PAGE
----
Lopez’ office told me Friday that the Councilman agreed 281 should be the first project to get the funds in keeping with the MPO bylaws that require a project that had funding bumped be the first project to get funding restored. He also agreed more time was warranted to study the options.
Yet yesterday, he did a complete 180. As did Wolff who also assured me Friday that he was working to get Prop 12 funding allocated to 281. He was relieved he didn’t have to vote on this Monday in order to take more time to thoroughly study the options, knowing TxDOT and the toll authority would obfuscate. Yet he actually gave the board permission to take the vote yesterday, when the public was told otherwise and had little chance to weigh-in, when he said: “I’m okay with voting on this now. I guess we just don’t have a choice.” What happened to studying options outside what the toll authority wants you to believe?
They took this monumental vote on a day when three vacancies had not been filled — one for a state representative and two for city council members (that were supposed to be appointed by Mayor Julian Castro, Castro also controls 2 city staff votes on the Board). Neither Sen. Jeff Wentworth nor Councilwoman Jennifer Ramos were present either. That’s 5 seats that were either absent or vacant, leaving the citizens of this region without full representation on such a critical vote. Perfect time for TxDOT and the toll authority to pounce.
The bureaucrats naturally framed all arguments in such a way as to appear the MPO had no choice but to rubber stamp what the toll authority wants — which is to ensure no money can be made available to fix 281 without tolls so it can impose tolls on an existing freeway later. It’s our elected officials’ duty to protect taxpayers from such DOUBLE TAXATION and targeted tax grabs and to see through the smoke and mirrors — not hide behind it.
It’s no surprise, both Wolff and Lopez previously voted to toll in October 2009. Wolff has repeatedly promised to get 281 fixed without tolls as soon as money was available and called for an independent study of non-toll options (outside the biased toll authority’s study of options). Neither have come to fruition. Wolff faces re-election next year. One would think that would give him a mega-incentive to fix this gaping wound with commuters on the northside posthaste. Talk is cheap when they’ve experienced a trail of deception and broken promises for 10 years waiting to get their road fixed.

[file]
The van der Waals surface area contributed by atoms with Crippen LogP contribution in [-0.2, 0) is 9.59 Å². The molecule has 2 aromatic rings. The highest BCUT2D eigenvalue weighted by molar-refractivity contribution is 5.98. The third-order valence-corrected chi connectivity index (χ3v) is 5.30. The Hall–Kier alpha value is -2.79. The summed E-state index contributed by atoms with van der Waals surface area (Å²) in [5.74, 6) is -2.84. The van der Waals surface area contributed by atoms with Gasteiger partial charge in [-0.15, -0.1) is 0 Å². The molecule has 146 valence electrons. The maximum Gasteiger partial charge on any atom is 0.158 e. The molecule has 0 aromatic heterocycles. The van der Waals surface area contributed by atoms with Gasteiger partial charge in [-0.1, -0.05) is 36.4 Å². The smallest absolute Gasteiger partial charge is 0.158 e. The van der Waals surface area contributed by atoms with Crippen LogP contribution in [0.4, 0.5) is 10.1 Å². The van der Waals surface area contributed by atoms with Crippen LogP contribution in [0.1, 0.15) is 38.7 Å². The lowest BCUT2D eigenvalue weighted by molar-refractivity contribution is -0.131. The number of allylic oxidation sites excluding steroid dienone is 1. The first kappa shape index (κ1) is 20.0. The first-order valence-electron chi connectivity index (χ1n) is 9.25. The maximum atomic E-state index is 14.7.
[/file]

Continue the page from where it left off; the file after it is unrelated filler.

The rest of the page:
Guess we can throw out all those rankings on the 100 Most Congested Roads List that’s supposedly determined by ‘scientific’ measurements at the Texas Transportation Institute, that ranked 281 higher than I-35 in congestion levels — hmm, ya think it’s maybe cuz there are stoplights in the middle of the highway? This list is only useful to politicians when it gives them ammo for what they want to do, only to later readily kick it to the curb when it suits them, as was the case yesterday.
While you were at work (the MPO meets in the middle of the workday at 1:30 PM), they decided they know what’s best for you…gridlock on 281 and a free pass for I-35, despite not one citizen asking for I-35 to be funded ahead of 281. The Regional Mobility Authority (RMA) and TxDOT have been lobbying your elected officials and city and county staff to use the only new transportation money released by the legislature for the next two years to go to a lower priority project — I-35.
The taxpayers on the other hand, along with Rep. Lyle Larson, asked the MPO to restore the funding for 281 by using the Prop 12 money where the congestion is far worse. TxDOT added an overpass at Vance Jackson & 1604 to the Prop 12 list, when that project isn’t even on the Top 100 Most Congested Roads list, and neither were several segments of I-35.
How the dirty deed was done
First, TxDOT and the RMA said the environmental study on 281 would not be completed in time to use the Prop 12 money (by a lousy three months…convenient, the toll authority controls the timeline for its own self interest, to line its pockets with our money — c’mon, who believes this garbage?). The 1604 study and the 281 study started at the same time, and the 1604 draft document (for a 36 mile project) is already complete and on TxDOT’s desk, yet the 281 study (for an 8 mile project) is supposed to take an extra year to complete. Yeah right, they blamed the extra time on “studying” a non-toll option that was later yanked. The RMA could expedite the study if the MPO dropped the toll element since the study of the economic impacts would be moot. They want every opportunity to fund 281 without tolls to be off the table so that when they release their study, they can say claim there’s no money to fix it without tolls.